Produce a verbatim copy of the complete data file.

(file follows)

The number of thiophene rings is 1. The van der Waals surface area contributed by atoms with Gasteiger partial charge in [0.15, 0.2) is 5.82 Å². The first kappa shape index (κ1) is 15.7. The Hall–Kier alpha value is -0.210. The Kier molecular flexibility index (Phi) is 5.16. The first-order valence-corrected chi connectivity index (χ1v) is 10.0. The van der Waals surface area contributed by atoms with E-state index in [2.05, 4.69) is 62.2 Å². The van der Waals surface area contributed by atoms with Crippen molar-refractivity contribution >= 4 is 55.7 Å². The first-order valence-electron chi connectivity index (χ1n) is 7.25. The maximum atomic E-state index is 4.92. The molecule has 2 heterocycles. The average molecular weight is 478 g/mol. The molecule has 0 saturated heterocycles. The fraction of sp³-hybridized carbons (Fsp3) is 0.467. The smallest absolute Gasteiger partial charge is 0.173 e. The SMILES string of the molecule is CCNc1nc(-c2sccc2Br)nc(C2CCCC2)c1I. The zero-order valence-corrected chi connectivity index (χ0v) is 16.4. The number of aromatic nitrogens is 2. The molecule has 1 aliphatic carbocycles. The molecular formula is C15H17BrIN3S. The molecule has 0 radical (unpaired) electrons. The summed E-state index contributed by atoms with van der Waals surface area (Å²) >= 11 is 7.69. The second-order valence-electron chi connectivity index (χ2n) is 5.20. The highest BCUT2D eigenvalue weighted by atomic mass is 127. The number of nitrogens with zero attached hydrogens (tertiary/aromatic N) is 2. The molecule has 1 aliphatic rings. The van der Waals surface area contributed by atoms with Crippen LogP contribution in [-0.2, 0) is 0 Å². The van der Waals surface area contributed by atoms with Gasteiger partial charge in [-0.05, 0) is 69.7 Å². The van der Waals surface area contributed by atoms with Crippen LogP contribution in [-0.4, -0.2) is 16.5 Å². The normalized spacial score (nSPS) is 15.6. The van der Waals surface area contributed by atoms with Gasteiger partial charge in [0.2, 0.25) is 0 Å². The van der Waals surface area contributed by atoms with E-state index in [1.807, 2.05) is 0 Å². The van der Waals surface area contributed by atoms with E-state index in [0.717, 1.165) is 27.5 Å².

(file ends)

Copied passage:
The number of thiophene rings is 1. The van der Waals surface area contributed by atoms with Gasteiger partial charge in [0.15, 0.2) is 5.82 Å². The first kappa shape index (κ1) is 15.7. The Hall–Kier alpha value is -0.210. The Kier molecular flexibility index (Phi) is 5.16. The first-order valence-corrected chi connectivity index (χ1v) is 10.0. The van der Waals surface area contributed by atoms with E-state index in [2.05, 4.69) is 62.2 Å². The van der Waals surface area contributed by atoms with Crippen molar-refractivity contribution >= 4 is 55.7 Å². The first-order valence-electron chi connectivity index (χ1n) is 7.25. The maximum atomic E-state index is 4.92. The molecule has 2 heterocycles. The average molecular weight is 478 g/mol. The molecule has 0 saturated heterocycles. The fraction of sp³-hybridized carbons (Fsp3) is 0.467. The smallest absolute Gasteiger partial charge is 0.173 e. The SMILES string of the molecule is CCNc1nc(-c2sccc2Br)nc(C2CCCC2)c1I. The zero-order valence-corrected chi connectivity index (χ0v) is 16.4. The number of aromatic nitrogens is 2. The molecule has 1 aliphatic carbocycles. The molecular formula is C15H17BrIN3S. The molecule has 0 radical (unpaired) electrons. The summed E-state index contributed by atoms with van der Waals surface area (Å²) >= 11 is 7.69. The second-order valence-electron chi connectivity index (χ2n) is 5.20. The highest BCUT2D eigenvalue weighted by atomic mass is 127. The number of nitrogens with zero attached hydrogens (tertiary/aromatic N) is 2. The molecule has 1 aliphatic rings. The van der Waals surface area contributed by atoms with Crippen LogP contribution in [-0.2, 0) is 0 Å². The van der Waals surface area contributed by atoms with Gasteiger partial charge in [-0.05, 0) is 69.7 Å². The van der Waals surface area contributed by atoms with Crippen LogP contribution in [-0.4, -0.2) is 16.5 Å². The normalized spacial score (nSPS) is 15.6. The van der Waals surface area contributed by atoms with Gasteiger partial charge in [0.2, 0.25) is 0 Å². The van der Waals surface area contributed by atoms with E-state index in [1.807, 2.05) is 0 Å². The van der Waals surface area contributed by atoms with E-state index in [0.717, 1.165) is 27.5 Å².